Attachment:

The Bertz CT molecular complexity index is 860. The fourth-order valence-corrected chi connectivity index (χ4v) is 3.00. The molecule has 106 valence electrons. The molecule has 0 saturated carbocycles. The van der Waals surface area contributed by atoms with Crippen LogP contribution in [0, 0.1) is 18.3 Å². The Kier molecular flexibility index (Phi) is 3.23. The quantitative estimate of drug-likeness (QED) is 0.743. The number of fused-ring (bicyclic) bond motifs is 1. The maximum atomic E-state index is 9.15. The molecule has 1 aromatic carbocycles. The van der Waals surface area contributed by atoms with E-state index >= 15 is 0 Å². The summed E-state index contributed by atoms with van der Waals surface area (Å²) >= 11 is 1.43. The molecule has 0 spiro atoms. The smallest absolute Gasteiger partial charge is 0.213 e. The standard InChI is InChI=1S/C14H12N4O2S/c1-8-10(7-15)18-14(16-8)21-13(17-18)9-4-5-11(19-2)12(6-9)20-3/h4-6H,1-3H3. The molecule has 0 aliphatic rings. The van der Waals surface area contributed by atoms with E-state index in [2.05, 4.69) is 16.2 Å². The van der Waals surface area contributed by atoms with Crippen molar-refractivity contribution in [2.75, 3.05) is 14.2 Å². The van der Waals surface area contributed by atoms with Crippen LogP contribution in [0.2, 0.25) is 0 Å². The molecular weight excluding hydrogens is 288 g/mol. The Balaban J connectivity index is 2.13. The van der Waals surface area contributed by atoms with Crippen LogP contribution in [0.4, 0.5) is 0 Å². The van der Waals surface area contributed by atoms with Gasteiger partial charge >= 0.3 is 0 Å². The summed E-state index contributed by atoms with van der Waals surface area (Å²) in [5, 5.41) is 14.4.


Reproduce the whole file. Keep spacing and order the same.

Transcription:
The Bertz CT molecular complexity index is 860. The fourth-order valence-corrected chi connectivity index (χ4v) is 3.00. The molecule has 106 valence electrons. The molecule has 0 saturated carbocycles. The van der Waals surface area contributed by atoms with Crippen LogP contribution in [0, 0.1) is 18.3 Å². The Kier molecular flexibility index (Phi) is 3.23. The quantitative estimate of drug-likeness (QED) is 0.743. The number of fused-ring (bicyclic) bond motifs is 1. The maximum atomic E-state index is 9.15. The molecule has 1 aromatic carbocycles. The van der Waals surface area contributed by atoms with E-state index >= 15 is 0 Å². The summed E-state index contributed by atoms with van der Waals surface area (Å²) >= 11 is 1.43. The molecule has 0 spiro atoms. The smallest absolute Gasteiger partial charge is 0.213 e. The standard InChI is InChI=1S/C14H12N4O2S/c1-8-10(7-15)18-14(16-8)21-13(17-18)9-4-5-11(19-2)12(6-9)20-3/h4-6H,1-3H3. The molecule has 0 aliphatic rings. The van der Waals surface area contributed by atoms with E-state index in [2.05, 4.69) is 16.2 Å². The van der Waals surface area contributed by atoms with Crippen molar-refractivity contribution in [2.75, 3.05) is 14.2 Å². The van der Waals surface area contributed by atoms with Crippen LogP contribution in [0.2, 0.25) is 0 Å². The molecular weight excluding hydrogens is 288 g/mol. The Balaban J connectivity index is 2.13. The van der Waals surface area contributed by atoms with Crippen LogP contribution in [0.4, 0.5) is 0 Å². The van der Waals surface area contributed by atoms with Gasteiger partial charge >= 0.3 is 0 Å². The summed E-state index contributed by atoms with van der Waals surface area (Å²) in [5, 5.41) is 14.4.